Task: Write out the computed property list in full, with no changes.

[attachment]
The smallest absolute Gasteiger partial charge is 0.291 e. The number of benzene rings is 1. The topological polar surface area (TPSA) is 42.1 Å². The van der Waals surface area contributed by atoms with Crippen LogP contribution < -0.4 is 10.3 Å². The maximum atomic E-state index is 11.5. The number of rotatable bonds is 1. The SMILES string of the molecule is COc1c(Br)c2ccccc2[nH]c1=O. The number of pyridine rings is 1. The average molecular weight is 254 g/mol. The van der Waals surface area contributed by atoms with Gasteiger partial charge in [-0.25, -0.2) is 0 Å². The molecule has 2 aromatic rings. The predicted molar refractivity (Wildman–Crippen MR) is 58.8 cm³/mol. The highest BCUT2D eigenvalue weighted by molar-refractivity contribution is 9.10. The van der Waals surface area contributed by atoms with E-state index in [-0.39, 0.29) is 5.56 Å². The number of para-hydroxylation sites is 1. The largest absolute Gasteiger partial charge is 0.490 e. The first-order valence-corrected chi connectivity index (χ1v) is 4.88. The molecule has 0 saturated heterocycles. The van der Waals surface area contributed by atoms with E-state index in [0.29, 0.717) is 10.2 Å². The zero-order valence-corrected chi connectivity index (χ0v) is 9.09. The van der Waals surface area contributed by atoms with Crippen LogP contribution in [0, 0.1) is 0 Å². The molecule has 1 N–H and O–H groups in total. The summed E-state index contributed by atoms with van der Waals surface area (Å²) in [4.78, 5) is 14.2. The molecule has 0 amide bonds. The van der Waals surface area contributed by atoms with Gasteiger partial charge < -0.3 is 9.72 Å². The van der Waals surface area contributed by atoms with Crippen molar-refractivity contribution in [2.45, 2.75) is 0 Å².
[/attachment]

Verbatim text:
The smallest absolute Gasteiger partial charge is 0.291 e. The number of benzene rings is 1. The topological polar surface area (TPSA) is 42.1 Å². The van der Waals surface area contributed by atoms with Crippen LogP contribution < -0.4 is 10.3 Å². The maximum atomic E-state index is 11.5. The number of rotatable bonds is 1. The SMILES string of the molecule is COc1c(Br)c2ccccc2[nH]c1=O. The number of pyridine rings is 1. The average molecular weight is 254 g/mol. The van der Waals surface area contributed by atoms with Gasteiger partial charge in [-0.25, -0.2) is 0 Å². The molecule has 2 aromatic rings. The predicted molar refractivity (Wildman–Crippen MR) is 58.8 cm³/mol. The highest BCUT2D eigenvalue weighted by molar-refractivity contribution is 9.10. The van der Waals surface area contributed by atoms with E-state index in [-0.39, 0.29) is 5.56 Å². The number of para-hydroxylation sites is 1. The largest absolute Gasteiger partial charge is 0.490 e. The first-order valence-corrected chi connectivity index (χ1v) is 4.88. The molecule has 0 saturated heterocycles. The van der Waals surface area contributed by atoms with E-state index in [0.29, 0.717) is 10.2 Å². The zero-order valence-corrected chi connectivity index (χ0v) is 9.09. The van der Waals surface area contributed by atoms with Crippen LogP contribution in [0, 0.1) is 0 Å². The molecule has 1 N–H and O–H groups in total. The summed E-state index contributed by atoms with van der Waals surface area (Å²) in [4.78, 5) is 14.2. The molecule has 0 amide bonds. The van der Waals surface area contributed by atoms with Gasteiger partial charge < -0.3 is 9.72 Å². The van der Waals surface area contributed by atoms with Crippen molar-refractivity contribution in [2.45, 2.75) is 0 Å².